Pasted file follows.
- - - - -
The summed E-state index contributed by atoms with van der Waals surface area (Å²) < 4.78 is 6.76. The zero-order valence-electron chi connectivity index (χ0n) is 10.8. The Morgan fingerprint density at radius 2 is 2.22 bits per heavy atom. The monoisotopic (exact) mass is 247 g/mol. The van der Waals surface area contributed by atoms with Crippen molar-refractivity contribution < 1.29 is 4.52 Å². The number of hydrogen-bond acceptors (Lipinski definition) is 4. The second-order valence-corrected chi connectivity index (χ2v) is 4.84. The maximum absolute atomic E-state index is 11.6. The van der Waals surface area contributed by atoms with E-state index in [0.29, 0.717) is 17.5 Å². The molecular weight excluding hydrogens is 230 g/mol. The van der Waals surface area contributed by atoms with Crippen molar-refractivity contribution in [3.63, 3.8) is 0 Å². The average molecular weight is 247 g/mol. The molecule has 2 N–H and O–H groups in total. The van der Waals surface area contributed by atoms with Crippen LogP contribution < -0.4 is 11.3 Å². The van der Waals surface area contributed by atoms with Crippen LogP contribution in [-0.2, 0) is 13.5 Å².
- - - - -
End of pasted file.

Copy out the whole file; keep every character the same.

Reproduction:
The summed E-state index contributed by atoms with van der Waals surface area (Å²) < 4.78 is 6.76. The zero-order valence-electron chi connectivity index (χ0n) is 10.8. The Morgan fingerprint density at radius 2 is 2.22 bits per heavy atom. The monoisotopic (exact) mass is 247 g/mol. The van der Waals surface area contributed by atoms with Crippen molar-refractivity contribution < 1.29 is 4.52 Å². The number of hydrogen-bond acceptors (Lipinski definition) is 4. The second-order valence-corrected chi connectivity index (χ2v) is 4.84. The maximum absolute atomic E-state index is 11.6. The van der Waals surface area contributed by atoms with E-state index in [0.29, 0.717) is 17.5 Å². The molecular weight excluding hydrogens is 230 g/mol. The van der Waals surface area contributed by atoms with Crippen molar-refractivity contribution in [3.63, 3.8) is 0 Å². The average molecular weight is 247 g/mol. The molecule has 2 N–H and O–H groups in total. The van der Waals surface area contributed by atoms with Crippen LogP contribution < -0.4 is 11.3 Å². The van der Waals surface area contributed by atoms with Crippen LogP contribution in [-0.2, 0) is 13.5 Å².